Binyam Mohammed

Another Republican Lawyer Warns Obama about Legal Problems

I know it’s probably easy for Obama supporters, if not members of the Administration, to dismiss the warnings of lawyers who fought within the Bush Administration to cloak our counterterrorism policy in legal sanction as trolling.

But you’d think that as Jack Goldsmith and now John Bellinger raise the same kind of warnings they did with Bush, they’d be treated with the same kind of alarm among the pundit class.

I have been warning for several years about the international legal risks posed by the Obama Administration’s heavy reliance on drone strikes, including my Post op-ed in October 2011 entitled “Will Drone Strikes Become Obama’s Guantanamo?”   This article was not intended as partisan criticism but rather as a cautionary note, based on my own eight years of experience explaining US counter-terrorism policies.

At the time I wrote it, I thought there was perhaps only a 25% chance that Obama’s drone strikes would become as internationally maligned as Guantanamo, given the preference of human rights groups and European governments to avoid criticising the Obama Administration.  But over the last eighteen months, I have seen a crescendo in international criticism, resulting in lawsuits in the US, Britain, and Pakistan, and a potential decrease in intelligence cooperation.  This has echoes of the rapid decline in European governmental support for US counterterrorism efforts after 9-11 as national parliaments pressed their governments to distance themselves from unpopular US policies.  I would not be surprised if, in the next year, war crimes charges are brought against senior Obama officials in a European country with a universal jurisdiction law.   The Administration is increasingly on the back foot internationally in explaining and defending the legal aspects of the drone program.  It needs to step up its efforts.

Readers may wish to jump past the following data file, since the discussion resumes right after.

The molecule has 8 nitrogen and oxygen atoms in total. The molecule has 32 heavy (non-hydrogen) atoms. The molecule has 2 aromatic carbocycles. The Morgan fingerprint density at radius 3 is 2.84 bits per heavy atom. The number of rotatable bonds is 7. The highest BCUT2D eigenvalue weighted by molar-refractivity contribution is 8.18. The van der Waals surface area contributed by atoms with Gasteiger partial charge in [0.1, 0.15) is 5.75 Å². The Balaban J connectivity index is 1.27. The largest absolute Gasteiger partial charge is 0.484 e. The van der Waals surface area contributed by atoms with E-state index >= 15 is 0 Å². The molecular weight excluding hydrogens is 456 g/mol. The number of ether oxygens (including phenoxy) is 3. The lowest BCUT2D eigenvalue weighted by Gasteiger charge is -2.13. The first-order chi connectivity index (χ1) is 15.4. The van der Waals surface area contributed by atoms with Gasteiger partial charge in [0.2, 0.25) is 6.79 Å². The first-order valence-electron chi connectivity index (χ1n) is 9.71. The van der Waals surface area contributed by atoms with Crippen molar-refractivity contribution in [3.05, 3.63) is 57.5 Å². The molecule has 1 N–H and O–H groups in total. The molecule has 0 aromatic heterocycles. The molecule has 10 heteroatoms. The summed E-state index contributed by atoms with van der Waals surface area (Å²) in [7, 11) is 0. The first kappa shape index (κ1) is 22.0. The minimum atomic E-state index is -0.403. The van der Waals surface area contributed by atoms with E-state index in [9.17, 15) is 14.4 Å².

These are not starry-eyed hippies. They’re solidly conservative lawyers. And yet it seems their warnings are being treated with the seriousness they would if I had made them.

One more point. As I traced last year, the White House’s unusual efforts to keep all mention of the “Gloves Come Off” Memorandum of Notification that authorizes many of these counterterrorism programs mapped closely to the exposure of Binyam Mohammed’s torture through an effort very nearly parallel to the suit Bellinger discusses in his post: Noor Khan’s suit against the UK for cooperating in the drone strike that killed his father.

The UK has used various strategies to try to hide its role in US covert operations: effectively a Glomar in this case, and a larger effort to create a secret court to hide our counterterrorism programs.

Maybe these British efforts will work. Maybe this particular ally will succeed in hiding the things we work hard to hide.

But not all of them will be.

The Administration seems increasingly committed to claiming all of this was a covert op, immune even from full disclosure to the Intelligence Committees, to say nothing of ordinary citizens. Perhaps it is so committed in an effort to avoid embarrassing our allies like this.

But it’s not fooling anyone.

SCOTUS: Govt Can Use State Secrets to Hide Crimes

SCOTUS just declined to take the Jeppesen Dataplan suit.